Is inflation close?
If the “new normal” conditions of the past four years apply, both labor markets and capacity constraints could mean that we will begin to see inflationary pressures if economic growth approaches even 2.5 percent.
It is likely that labor shortages will first appear (and, remarkably, we already see these in the construction industry) which will rapidly translate into rising wages. On the industrial front, rising wages, the need to employ older capital, second labor shifts, or to hire and train less-than-qualified candidates reduces profit margins and puts upward pressure on prices.
Fed stuck in the ‘old normal’
Will the Fed recognize this and take away the spiked punch bowl?
There is that possibility, i.e., that interest rates will soon begin to rise in anticipation of higher inflation. But the Fed’s own history of mishandling the yield curve says “no.”
Federal Reserve Chairman Ben Bernanke himself missed the recession when the economy was already in it, and, of course, he told us that the “sub-prime” housing issue had been contained. Under “new normal” conditions, the 6.5 percent unemployment rate target that must be met before the punch bowl is removed and the Fed tightens may very well be much lower than the noninflationary unemployment rate.
There is even a movement on the Federal Open Market Committee to lower that unemployment objective to 5.5 percent. In addition, Bernanke’s likely replacement, should he decide to retire in 2014, is Janet Yellen, whose views on money printing might be even more liberal than Bernanke’s.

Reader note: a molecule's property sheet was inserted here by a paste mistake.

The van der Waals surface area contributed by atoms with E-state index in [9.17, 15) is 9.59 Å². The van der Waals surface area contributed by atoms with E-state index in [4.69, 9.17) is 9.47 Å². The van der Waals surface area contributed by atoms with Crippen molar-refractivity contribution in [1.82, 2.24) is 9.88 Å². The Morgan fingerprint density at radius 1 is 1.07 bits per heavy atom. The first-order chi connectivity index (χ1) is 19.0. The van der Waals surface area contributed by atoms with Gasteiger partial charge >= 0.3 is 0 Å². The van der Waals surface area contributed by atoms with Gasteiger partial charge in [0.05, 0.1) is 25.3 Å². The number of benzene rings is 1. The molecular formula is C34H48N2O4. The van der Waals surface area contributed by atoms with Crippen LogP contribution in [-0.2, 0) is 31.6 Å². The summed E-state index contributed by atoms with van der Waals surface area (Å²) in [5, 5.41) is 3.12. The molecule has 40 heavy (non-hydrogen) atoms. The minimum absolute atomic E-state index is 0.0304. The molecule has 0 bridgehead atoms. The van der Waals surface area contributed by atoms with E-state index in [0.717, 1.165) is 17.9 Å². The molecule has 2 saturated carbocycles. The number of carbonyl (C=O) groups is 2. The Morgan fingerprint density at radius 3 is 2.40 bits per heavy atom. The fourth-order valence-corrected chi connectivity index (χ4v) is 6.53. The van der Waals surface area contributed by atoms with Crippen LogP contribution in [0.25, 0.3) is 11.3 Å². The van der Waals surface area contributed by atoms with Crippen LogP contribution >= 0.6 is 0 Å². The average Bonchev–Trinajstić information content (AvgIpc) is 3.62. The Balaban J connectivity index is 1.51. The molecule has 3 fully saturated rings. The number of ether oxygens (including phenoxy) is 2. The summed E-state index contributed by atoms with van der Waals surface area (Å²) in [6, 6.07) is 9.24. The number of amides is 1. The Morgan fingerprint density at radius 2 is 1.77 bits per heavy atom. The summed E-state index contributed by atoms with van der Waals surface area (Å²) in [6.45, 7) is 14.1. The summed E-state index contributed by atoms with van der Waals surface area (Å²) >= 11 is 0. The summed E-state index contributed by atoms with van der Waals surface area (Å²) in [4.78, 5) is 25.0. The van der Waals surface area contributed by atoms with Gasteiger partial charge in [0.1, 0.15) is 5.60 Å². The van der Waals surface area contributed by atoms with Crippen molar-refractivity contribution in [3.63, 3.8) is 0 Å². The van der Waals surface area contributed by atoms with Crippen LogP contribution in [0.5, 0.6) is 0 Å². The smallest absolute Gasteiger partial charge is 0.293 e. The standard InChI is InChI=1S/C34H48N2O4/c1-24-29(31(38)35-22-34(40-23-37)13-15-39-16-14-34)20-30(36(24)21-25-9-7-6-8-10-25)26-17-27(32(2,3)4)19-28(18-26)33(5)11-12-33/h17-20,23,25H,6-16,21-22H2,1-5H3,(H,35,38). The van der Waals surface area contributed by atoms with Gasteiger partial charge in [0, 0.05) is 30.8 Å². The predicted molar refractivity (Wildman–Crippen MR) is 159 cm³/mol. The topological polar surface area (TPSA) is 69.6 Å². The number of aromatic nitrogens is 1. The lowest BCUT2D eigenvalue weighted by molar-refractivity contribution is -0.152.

So, there is clearly no thinking at the Fed that the “new normal” is permanent. Either that or the Fed never embraced the “new normal” and has continued to use “old normal” guidelines to set policy.
It is, therefore, a good bet that if the economic paradigm is still governed by “new normal” guidelines, inflation will be well-entrenched long before the Fed recognizes it.
Let’s hope that El-Erian and Shilling are right and the “old normal” soon returns. But, I would caution: “Hope” is not a good investment strategy.

Robert Barone (Ph.D., economics, Georgetown University) is a principal of Universal Value Advisors, Reno, a registered investment adviser. Barone is a former director of the Federal Home Loan Bank of San Francisco and is currently a director of Allied Mineral Products, Columbus, Ohio, AAA Northern California, Nevada, Utah Auto Club, and the associated AAA Insurance Co., where he chairs the investment committee. Barone or the professionals at UVA (Joshua Barone, Andrea Knapp, Matt Marcewicz and Marvin Grulli) are available to discuss client investment needs. Call them at 775-284-7778.

Statistics and other information have been compiled from various sources. Universal Value Advisors believes the facts and information to be accurate and credible but makes no guarantee to the complete accuracy of this information.